“Those are valid fears – a lot of people have made objectionable comments at rallies from all sides of the political divide,” he said. “But you can still cover the rally. There are measures stipulated in the Media Council of Kenya guidelines on how live events can be covered to take care of those concerns.”

In Gaitho’s view, it is not the media’s job to “police” views expressed by politicians.

“[The media] have used that as a defence [against] unnecessary censorship because the law is clear - individuals shall be held responsible for the content of the speeches. It would have to be very extreme for media to resort to pre-emptive measures.”


Others fear that the decision not to cover the rally live is a symptom of a wider malaise affecting the Kenyan media, particularly apparent in coverage of the recent attacks.

Political adversaries have advanced opposing theories of who was behind the attacks, in some cases openly accusing one another without offering any evidence.

Gicheru deplored the media’s tendency to simply report such statements verbatim with little interrogation of the facts.

She argues that the Kenyan media have “gone to sleep”.

“We are all in a ‘he or she said’ situation,” Gicheru said. “We don’t analyse and tell people what the position is. Why are we losing track of what we should be doing? We should show the situation and the genesis of the problem; show proof of what is being said. We have just become a megaphone, without thinking we just write what they say.”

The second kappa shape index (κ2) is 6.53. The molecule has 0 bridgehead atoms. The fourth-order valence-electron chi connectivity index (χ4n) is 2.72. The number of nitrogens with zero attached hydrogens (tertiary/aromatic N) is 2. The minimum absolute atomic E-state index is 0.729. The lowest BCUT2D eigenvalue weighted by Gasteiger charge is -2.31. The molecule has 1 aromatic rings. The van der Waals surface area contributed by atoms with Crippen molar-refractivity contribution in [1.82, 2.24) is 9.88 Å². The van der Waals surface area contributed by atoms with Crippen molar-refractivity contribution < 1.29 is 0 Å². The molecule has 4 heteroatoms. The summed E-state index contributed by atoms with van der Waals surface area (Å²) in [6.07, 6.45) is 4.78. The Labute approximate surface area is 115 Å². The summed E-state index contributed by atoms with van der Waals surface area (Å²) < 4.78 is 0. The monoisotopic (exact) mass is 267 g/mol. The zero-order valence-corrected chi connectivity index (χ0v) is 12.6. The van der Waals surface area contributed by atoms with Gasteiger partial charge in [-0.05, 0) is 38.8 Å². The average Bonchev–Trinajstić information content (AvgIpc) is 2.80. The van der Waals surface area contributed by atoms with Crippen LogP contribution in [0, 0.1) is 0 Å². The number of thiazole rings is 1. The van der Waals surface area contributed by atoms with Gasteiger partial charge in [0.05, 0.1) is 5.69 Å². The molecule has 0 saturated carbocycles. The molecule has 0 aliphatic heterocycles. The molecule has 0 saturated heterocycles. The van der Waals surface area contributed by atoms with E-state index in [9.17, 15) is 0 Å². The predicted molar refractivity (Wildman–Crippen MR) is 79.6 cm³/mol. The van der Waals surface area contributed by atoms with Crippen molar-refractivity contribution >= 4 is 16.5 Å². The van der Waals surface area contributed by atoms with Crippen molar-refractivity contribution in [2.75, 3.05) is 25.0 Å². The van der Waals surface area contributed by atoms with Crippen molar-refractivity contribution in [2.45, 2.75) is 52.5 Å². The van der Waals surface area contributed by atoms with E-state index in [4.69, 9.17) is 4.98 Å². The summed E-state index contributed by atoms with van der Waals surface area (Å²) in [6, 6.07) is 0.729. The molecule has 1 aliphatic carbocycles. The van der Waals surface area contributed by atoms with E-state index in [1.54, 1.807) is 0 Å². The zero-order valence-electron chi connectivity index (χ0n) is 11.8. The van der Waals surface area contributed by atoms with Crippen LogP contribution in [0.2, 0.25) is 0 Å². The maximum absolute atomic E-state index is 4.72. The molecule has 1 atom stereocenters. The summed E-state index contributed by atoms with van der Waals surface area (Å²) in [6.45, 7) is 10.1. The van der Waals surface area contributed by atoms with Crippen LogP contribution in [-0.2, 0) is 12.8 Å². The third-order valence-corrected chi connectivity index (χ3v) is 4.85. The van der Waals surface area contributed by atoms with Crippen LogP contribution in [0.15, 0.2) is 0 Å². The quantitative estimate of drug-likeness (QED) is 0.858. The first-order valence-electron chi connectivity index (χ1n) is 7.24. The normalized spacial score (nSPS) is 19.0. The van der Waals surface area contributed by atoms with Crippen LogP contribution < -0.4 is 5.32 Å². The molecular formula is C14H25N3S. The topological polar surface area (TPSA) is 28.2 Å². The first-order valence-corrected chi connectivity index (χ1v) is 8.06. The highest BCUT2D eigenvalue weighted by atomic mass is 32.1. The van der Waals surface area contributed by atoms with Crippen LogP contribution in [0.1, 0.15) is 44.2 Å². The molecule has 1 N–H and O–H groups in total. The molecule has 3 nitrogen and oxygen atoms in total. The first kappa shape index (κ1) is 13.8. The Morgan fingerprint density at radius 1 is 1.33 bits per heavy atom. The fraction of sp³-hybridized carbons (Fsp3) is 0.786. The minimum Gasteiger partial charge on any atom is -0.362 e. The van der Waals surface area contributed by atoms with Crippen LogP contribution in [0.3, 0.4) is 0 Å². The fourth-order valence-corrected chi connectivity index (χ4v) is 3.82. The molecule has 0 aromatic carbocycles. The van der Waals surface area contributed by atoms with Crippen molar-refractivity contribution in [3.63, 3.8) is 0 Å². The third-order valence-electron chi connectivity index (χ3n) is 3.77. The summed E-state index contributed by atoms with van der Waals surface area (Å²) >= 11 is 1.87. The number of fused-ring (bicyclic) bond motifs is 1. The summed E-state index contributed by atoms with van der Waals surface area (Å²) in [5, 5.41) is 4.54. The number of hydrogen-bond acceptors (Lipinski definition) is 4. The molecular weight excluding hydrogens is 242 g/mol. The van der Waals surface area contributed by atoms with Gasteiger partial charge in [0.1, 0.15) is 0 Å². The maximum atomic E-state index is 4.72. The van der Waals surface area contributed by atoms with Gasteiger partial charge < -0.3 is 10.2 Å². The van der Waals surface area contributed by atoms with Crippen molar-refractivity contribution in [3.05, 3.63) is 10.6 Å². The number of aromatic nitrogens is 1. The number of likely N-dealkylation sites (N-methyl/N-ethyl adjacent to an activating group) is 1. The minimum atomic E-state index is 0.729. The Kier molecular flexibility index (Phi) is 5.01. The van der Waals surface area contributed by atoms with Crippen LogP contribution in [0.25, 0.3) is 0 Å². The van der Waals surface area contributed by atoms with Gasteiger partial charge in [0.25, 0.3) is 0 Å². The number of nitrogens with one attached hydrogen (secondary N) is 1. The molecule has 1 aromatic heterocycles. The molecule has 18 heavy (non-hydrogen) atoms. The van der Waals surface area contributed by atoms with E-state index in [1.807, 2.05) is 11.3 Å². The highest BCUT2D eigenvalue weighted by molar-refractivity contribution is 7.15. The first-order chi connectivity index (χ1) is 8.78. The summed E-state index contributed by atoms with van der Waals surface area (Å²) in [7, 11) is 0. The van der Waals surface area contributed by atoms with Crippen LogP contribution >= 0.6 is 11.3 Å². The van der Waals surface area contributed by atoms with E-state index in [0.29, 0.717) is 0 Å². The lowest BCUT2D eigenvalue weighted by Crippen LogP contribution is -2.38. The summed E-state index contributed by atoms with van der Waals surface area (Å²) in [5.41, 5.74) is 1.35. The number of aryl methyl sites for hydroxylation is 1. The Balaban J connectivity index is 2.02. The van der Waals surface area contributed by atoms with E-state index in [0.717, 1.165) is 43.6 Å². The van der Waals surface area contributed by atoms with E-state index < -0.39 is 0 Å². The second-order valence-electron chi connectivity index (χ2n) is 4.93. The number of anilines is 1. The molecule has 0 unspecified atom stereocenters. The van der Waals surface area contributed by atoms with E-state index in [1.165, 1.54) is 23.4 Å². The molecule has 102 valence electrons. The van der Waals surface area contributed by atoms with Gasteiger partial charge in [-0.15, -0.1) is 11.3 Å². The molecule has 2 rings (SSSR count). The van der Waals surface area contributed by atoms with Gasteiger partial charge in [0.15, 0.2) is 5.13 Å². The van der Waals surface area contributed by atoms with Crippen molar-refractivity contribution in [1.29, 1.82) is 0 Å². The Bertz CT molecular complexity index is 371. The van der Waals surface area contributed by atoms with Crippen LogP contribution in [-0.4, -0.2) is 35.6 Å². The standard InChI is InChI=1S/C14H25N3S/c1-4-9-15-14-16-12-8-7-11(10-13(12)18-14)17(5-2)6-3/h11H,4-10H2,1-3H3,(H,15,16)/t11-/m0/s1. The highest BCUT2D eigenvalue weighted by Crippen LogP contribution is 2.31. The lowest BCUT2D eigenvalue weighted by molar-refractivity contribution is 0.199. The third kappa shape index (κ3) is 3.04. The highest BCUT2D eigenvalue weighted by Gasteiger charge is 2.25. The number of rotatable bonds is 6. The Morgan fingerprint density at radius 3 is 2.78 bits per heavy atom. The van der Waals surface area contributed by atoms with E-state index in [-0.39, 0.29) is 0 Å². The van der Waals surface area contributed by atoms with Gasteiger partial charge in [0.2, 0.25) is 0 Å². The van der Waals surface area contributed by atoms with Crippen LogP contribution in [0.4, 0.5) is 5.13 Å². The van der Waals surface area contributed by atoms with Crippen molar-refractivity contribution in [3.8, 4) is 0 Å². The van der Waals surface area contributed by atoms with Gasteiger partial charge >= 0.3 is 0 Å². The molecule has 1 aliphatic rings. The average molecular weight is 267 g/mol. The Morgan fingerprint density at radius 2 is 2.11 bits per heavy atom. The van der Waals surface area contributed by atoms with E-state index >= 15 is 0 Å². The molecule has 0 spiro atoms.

Gicheru says the media have tended to lean too heavily towards either the government or opposition positions, and ignored their own responsibility to scrutinise facts neutrally and present them to the audience.

“We have no authority to run government, we have no authority to be opposition, we only have a right to question,” Gicheru said. “But we cannot be seen like the ones with a timid voice.”

Judie Kaberia is Kenya Coordinator for and Special Projects Reporter at Capital FM in Nairobi. Kioko Kivandi is an IWPR reporter in Nakuru.

This article was produced as part of a media development programme by IWPR and Wayamo Communication Foundation in partnership with Captal FM.